**U-tube steam generator model and problem statement:** U-tube steam generator is the major component in nuclear power industry, where the steam is generated. Fig. 1 shows a simplest schematic of the overall nuclear power plant. Indeed, the heat generated at the nuclear reactor is taken away by forced-circulated water in the primary circuit. Due to the water contamination by radioactive particles, the primary circuit is therefore, isolated from the rest of the system. Referring to the figure, the primary circuit has an inverted u-tube bundle submerged in the water column of the steam generator, where the **heat transfer** takes place from primary circuit to secondary circuit that makes secondary circuit water reach the state of bulk-boiling. The generated steam of the secondary circuit is sent to the turbine which is coupled to an armature to generate electricity to be injected in the grid.

The philosophy of the control is that the water level control of the UTSG should be maintained within its lower and upper limits, like it is shown in Fig. 1. If unfortunately, the controller is not able to maintain water level at the desired level, it would lead to the following serious consequences including unintended plant shutdowns and also system damage (Parlos and Rais, 2000).

In the case, where low water level exposes the u-tubes, the **heat transfer** from the primary circuit to the secondary circuit will not take place efficiently. Consequently, primary circuit builds up heat within itself, which causes the reactor to trip off.

In either case, where the water level rises too high, the steam will contain more moisture (dryness). And the wet steam may damage the turbine blades; therefore, turbine trips off.

Therefore, it is extremely important that the water level of the UTSG should be regulated within its limits. Significant percentage of plant shutdowns and system unavailability at present, are reportedly due to failures in UTSG water level control. The last one is a very difficult problem as its dynamics shows high non-linearity and nonminimum phase behavior. It can be approximated by the following linearized model taking account a given power level (Kothare *et al*., 2000):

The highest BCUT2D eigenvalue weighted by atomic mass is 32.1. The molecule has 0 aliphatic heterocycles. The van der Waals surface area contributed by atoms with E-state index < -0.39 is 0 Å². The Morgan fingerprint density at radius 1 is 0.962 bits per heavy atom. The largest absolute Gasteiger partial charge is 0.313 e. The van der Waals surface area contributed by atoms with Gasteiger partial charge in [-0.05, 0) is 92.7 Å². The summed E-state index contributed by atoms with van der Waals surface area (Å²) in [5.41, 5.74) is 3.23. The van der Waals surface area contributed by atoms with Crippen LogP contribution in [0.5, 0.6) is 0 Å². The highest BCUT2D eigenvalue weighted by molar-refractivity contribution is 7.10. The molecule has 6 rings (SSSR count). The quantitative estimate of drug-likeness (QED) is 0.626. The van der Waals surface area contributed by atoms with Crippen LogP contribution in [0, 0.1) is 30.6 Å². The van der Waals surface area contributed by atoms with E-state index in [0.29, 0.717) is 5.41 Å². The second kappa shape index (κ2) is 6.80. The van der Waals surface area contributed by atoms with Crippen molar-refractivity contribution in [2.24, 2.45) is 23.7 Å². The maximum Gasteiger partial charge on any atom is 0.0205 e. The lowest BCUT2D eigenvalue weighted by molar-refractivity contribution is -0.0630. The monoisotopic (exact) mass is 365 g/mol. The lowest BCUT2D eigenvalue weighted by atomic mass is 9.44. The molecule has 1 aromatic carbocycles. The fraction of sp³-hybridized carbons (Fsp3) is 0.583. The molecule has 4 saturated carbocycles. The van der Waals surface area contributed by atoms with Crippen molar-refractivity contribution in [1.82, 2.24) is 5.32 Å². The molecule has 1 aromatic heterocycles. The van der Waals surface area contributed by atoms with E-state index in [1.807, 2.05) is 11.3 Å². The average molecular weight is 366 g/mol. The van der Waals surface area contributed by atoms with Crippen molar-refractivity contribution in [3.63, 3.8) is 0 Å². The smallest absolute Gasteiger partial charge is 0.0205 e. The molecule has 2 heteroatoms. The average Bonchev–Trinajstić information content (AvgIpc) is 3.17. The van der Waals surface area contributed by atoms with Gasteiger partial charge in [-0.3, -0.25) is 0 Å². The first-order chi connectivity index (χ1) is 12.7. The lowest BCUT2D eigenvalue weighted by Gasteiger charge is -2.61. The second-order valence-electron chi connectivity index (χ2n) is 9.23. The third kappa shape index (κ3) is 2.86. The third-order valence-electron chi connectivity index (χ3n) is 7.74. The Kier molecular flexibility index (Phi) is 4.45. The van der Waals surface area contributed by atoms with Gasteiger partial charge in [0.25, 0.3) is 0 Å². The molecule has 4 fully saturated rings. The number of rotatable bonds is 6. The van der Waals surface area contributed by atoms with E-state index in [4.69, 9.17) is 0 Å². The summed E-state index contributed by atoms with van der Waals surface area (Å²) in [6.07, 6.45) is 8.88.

(1) |

Where:

p | = | Power level (%) |

u | = | Feed water flow (kg sec^{-1}) |

v | = | Steam flow (kg sec^{-1}) |

y | = | Water level (mm) |

r | = | Reference water level (mm) |

e^{l} | = | r-y=Level error (mm) |

e^{l} | = | v-u p=Flow error (kg sec^{-1}) |

v_{p} | = | Rated steam flow at power (kg sec^{-1}) |

Table 1: | UTSG model parameters |

The four terms on the Right Hand Side (RHS) are, respectively in that order mass capacity effect, nonminimum phase effect of feed-water, nonminimum phase effects of steam and the effect of mechanical oscillation. For an ideal plant, Table 1 gives the model parameters of Eq. 1, i.e., {G_{1}, G_{2}, G_{3}, G_{4}, τ_{1}, τ_{2}, τ_{3}, T} originally published by Irving (Munasinghe *et al*., 2005). Figure 2 graphically illustrates UTSG dynamics given in Eq. 1, in the case, when the plant operates at 50% of its rated power.

Figure 2c and d show the reverse dynamics due to feed-water change and steam flow change, respectively. We propose some assumptions which are helpful to simplify UTSG modeling, however, at an expense of loosing credibility to represent actual plants; the two reverse dynamics have been assumed identical (except for sign) in Na (2001). In Na (2001) and Zheng (2004), the mechanical oscillation effect (Fig. 2e) has been neglected.

However, in this study, we consider mechanical oscillation effect as well as nonidentical reverse dynamics for steam and feed-water, therefore, to make the model more accurate in representing actual UTSG plants.

We consider that the UTSG water level control is inherently, a very difficult problem due to the following two particular reasons (Parlos and Rais, 2000).

**The nonminimum phase dynamics (known as “swell” and “shrink” in UTSG literature):** Indeed, a temporary increase in water level in response to a reduction of liquid water mass in the steam generator is referred to “Swelling” behaviour. It is momentarily observed when steam flow rate undergoes a sudden increment (v→v+δv) (Fig. 2a, d) or feed-water flow rate undergoes a sudden drop (u→u+δu). On the other hand, Fig. 2a and c illustrate the “shrinking” behaviour which is the exact opposite of “swelling”. It refers to a temporary decrease in the water level, against an increase of the liquid water mass in the steam generator.

Fig. 2(a-f): | UTSG dynamics at 50% of the rated power. All graphs show the deviation form its steady state value at the specified power level. Plant excitations in 1 u = 1 v = 6.6 (kg sec^{-1}) is 1% of the plant flow rates at 50% rated power |

In fact, these behaviours, though they last momentarily, are in exact opposition of the response, one would expect upon the nature of steam or feed-water flow changes introduced to the system. We conclude that these reverse behaviours make it very difficult to regulate the water level of the UTSG in pressurized water nuclear reactor.